The ways we currently make, use, reuse, and discard plastics are unsustainable. But many of the products they make improve our lives and livelihoods in ways that fit into an idea of sustainable society. Our mission is to recognize the importance of plastics in our lives and make their production, use, and reuse more sustainable immediately. Towards that end our biocomposites introduce a plant-based feedstock into current production cycles. That step can happen now. Read here about the sustainability concerns that motivate us and how we see our products as a solution.
The dirty word
"Plastic" can conjure endocrine disruptors, carcinogens, sealife-choking waste, chemical microparticles, beach and forest litter. Even a mobile phone or child's toy may have production roots in offshore oil rigs and mega-freighters, hydraulic fracturing, industrial refineries, or coal mines. Many ways our society currently uses and discards the large family of materials called polymers are unacceptable and need to change. We believe there needs to be more attention to the chemicals we involve in our lives and transparency in the industrial and commercial processes that bring plastics into our homes, jobs, and schools.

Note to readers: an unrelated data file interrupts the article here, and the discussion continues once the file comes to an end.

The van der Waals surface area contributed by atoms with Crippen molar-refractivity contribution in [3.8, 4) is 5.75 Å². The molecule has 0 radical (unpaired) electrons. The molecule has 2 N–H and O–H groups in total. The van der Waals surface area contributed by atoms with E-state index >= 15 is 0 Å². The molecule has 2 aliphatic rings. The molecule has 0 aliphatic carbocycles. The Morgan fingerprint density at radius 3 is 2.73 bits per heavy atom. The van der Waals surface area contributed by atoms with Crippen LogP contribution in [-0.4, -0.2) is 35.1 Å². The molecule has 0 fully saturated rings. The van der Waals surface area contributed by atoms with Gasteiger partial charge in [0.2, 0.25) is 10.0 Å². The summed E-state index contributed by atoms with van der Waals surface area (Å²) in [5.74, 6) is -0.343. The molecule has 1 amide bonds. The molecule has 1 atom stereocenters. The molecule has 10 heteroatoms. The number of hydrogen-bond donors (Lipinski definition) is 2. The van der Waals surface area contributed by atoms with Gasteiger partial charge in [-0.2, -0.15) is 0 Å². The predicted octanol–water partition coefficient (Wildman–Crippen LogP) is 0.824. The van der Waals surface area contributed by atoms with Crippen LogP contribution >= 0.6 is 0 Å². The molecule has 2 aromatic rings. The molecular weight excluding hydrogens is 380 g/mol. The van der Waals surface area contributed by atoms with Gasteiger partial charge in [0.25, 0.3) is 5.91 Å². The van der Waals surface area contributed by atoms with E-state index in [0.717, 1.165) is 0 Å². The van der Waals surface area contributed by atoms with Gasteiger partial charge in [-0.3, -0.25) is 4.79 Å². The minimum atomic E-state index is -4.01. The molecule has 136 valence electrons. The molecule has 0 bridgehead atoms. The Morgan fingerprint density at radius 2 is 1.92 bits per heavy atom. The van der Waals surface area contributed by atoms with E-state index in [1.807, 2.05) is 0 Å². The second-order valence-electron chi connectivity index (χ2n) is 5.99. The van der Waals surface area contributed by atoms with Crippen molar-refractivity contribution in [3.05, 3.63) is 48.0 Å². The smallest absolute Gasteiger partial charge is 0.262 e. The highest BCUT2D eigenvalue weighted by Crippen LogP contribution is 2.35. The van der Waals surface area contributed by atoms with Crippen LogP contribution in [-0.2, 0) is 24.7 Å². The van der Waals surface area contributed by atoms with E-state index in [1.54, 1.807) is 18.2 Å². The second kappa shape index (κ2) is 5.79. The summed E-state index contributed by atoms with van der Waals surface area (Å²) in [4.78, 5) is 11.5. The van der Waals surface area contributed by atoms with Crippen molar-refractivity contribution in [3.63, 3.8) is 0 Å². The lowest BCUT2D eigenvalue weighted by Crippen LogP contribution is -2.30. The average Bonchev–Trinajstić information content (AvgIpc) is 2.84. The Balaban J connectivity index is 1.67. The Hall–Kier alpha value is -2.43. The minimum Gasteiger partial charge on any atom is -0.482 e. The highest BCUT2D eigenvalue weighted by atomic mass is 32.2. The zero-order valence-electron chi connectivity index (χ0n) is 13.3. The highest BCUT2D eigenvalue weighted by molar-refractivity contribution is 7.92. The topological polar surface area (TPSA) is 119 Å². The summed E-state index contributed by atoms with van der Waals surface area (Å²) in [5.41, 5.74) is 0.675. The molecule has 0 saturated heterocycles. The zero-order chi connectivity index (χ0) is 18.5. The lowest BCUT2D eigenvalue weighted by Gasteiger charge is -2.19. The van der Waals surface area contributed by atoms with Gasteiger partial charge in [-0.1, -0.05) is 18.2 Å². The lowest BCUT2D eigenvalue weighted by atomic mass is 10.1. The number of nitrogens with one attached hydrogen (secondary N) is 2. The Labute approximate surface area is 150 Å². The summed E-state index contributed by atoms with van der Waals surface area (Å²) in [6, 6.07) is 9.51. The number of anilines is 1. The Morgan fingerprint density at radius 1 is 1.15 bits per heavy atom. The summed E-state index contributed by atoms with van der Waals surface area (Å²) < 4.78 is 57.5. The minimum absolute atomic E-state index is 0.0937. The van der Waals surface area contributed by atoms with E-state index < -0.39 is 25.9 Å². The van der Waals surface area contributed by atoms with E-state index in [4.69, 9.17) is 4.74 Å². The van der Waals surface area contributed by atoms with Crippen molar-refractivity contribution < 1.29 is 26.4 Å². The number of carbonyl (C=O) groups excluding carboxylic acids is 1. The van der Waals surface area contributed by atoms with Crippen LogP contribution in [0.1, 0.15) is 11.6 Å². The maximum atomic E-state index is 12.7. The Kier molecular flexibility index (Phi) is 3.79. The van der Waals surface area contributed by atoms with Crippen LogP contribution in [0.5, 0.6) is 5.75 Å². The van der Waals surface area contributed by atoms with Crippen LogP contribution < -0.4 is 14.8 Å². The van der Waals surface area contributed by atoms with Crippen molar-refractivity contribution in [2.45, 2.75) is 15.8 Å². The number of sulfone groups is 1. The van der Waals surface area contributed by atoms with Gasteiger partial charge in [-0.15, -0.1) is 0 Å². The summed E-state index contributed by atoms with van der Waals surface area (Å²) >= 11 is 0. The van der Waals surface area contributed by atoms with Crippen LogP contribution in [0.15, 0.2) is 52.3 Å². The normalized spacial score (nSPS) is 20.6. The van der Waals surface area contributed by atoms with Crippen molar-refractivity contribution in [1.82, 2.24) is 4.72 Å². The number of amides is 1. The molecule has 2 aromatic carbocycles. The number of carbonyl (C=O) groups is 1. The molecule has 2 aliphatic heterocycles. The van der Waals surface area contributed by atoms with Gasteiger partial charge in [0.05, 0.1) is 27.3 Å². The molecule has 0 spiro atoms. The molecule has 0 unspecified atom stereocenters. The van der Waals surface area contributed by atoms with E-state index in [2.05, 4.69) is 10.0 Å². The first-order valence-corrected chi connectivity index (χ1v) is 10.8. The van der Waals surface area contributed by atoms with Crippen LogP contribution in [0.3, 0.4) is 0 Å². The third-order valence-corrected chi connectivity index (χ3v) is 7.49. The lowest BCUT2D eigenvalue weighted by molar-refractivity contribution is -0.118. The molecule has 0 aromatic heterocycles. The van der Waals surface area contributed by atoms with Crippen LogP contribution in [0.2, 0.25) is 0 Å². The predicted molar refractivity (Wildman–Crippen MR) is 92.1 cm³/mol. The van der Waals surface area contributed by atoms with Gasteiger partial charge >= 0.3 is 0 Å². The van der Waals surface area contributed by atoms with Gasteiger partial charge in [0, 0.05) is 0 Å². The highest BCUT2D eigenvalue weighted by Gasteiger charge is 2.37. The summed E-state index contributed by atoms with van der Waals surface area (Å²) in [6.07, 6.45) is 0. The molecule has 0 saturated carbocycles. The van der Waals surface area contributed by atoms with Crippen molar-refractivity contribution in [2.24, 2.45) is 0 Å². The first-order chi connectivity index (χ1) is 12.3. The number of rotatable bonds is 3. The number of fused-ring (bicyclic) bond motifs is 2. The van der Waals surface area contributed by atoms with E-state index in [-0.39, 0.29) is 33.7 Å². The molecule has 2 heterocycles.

Ironically, after they were developed in the 19th century, artificial polymers were praised for their potential to move manufacturing away from exploitation of natural resources, especially animal livestocks. Over the last half century material sciences have helped revolutionize healthcare, information technology, food production, water treatment, electricity, and transportation. Plastics have undoubtedly improved living standards around the world. We would be hard pressed to replace artificial polymers, which are sturdy, malleable, light, and cheap. And it's even harder to sacrifice the applications that have improved our lives. In fact, it is undesirable from a sustainability standpoint.